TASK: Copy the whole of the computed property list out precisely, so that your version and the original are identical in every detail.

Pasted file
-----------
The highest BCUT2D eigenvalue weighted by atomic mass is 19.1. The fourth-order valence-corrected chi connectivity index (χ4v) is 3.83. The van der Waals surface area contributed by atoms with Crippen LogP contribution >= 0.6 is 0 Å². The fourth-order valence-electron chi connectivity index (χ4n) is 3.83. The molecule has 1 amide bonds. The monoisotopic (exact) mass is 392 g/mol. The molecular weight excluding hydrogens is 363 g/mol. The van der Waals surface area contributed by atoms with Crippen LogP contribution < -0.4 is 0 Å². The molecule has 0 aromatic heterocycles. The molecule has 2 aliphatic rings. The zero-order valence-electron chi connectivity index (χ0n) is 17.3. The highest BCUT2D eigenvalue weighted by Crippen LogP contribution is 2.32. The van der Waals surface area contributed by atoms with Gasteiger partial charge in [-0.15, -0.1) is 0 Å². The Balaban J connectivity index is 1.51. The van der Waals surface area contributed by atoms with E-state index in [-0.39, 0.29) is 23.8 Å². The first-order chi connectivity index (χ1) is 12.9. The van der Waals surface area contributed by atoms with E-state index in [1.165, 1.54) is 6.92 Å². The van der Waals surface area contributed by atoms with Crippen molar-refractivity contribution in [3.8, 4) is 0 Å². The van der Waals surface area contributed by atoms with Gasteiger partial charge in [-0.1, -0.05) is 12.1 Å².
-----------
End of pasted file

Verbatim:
The highest BCUT2D eigenvalue weighted by atomic mass is 19.1. The fourth-order valence-corrected chi connectivity index (χ4v) is 3.83. The van der Waals surface area contributed by atoms with Crippen LogP contribution >= 0.6 is 0 Å². The fourth-order valence-electron chi connectivity index (χ4n) is 3.83. The molecule has 1 amide bonds. The monoisotopic (exact) mass is 392 g/mol. The molecular weight excluding hydrogens is 363 g/mol. The van der Waals surface area contributed by atoms with Crippen LogP contribution < -0.4 is 0 Å². The molecule has 0 aromatic heterocycles. The molecule has 2 aliphatic rings. The zero-order valence-electron chi connectivity index (χ0n) is 17.3. The highest BCUT2D eigenvalue weighted by Crippen LogP contribution is 2.32. The van der Waals surface area contributed by atoms with Gasteiger partial charge in [-0.15, -0.1) is 0 Å². The Balaban J connectivity index is 1.51. The van der Waals surface area contributed by atoms with E-state index in [-0.39, 0.29) is 23.8 Å². The first-order chi connectivity index (χ1) is 12.9. The van der Waals surface area contributed by atoms with E-state index in [1.165, 1.54) is 6.92 Å². The van der Waals surface area contributed by atoms with Crippen molar-refractivity contribution in [3.8, 4) is 0 Å². The van der Waals surface area contributed by atoms with Gasteiger partial charge in [-0.1, -0.05) is 12.1 Å².